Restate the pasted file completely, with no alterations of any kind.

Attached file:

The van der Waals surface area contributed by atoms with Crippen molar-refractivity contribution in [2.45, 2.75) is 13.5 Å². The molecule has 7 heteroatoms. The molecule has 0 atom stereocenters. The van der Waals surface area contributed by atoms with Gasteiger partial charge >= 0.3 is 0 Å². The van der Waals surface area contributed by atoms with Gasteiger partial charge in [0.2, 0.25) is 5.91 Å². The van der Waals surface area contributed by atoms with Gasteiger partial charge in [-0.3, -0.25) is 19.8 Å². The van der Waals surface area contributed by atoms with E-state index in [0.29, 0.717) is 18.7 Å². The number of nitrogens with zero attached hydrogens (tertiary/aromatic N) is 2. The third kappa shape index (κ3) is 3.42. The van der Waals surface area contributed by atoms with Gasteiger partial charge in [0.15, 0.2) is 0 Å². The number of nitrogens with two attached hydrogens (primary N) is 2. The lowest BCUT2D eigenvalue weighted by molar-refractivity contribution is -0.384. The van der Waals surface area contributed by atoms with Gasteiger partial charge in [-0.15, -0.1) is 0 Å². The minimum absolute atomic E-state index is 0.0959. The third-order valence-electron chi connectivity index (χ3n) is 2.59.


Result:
The van der Waals surface area contributed by atoms with Crippen molar-refractivity contribution in [2.45, 2.75) is 13.5 Å². The molecule has 7 heteroatoms. The molecule has 0 atom stereocenters. The van der Waals surface area contributed by atoms with Gasteiger partial charge >= 0.3 is 0 Å². The van der Waals surface area contributed by atoms with Gasteiger partial charge in [0.2, 0.25) is 5.91 Å². The van der Waals surface area contributed by atoms with Gasteiger partial charge in [-0.3, -0.25) is 19.8 Å². The van der Waals surface area contributed by atoms with E-state index in [0.29, 0.717) is 18.7 Å². The number of nitrogens with zero attached hydrogens (tertiary/aromatic N) is 2. The third kappa shape index (κ3) is 3.42. The van der Waals surface area contributed by atoms with Gasteiger partial charge in [0.15, 0.2) is 0 Å². The number of nitrogens with two attached hydrogens (primary N) is 2. The lowest BCUT2D eigenvalue weighted by molar-refractivity contribution is -0.384. The van der Waals surface area contributed by atoms with Gasteiger partial charge in [-0.15, -0.1) is 0 Å². The minimum absolute atomic E-state index is 0.0959. The third-order valence-electron chi connectivity index (χ3n) is 2.59.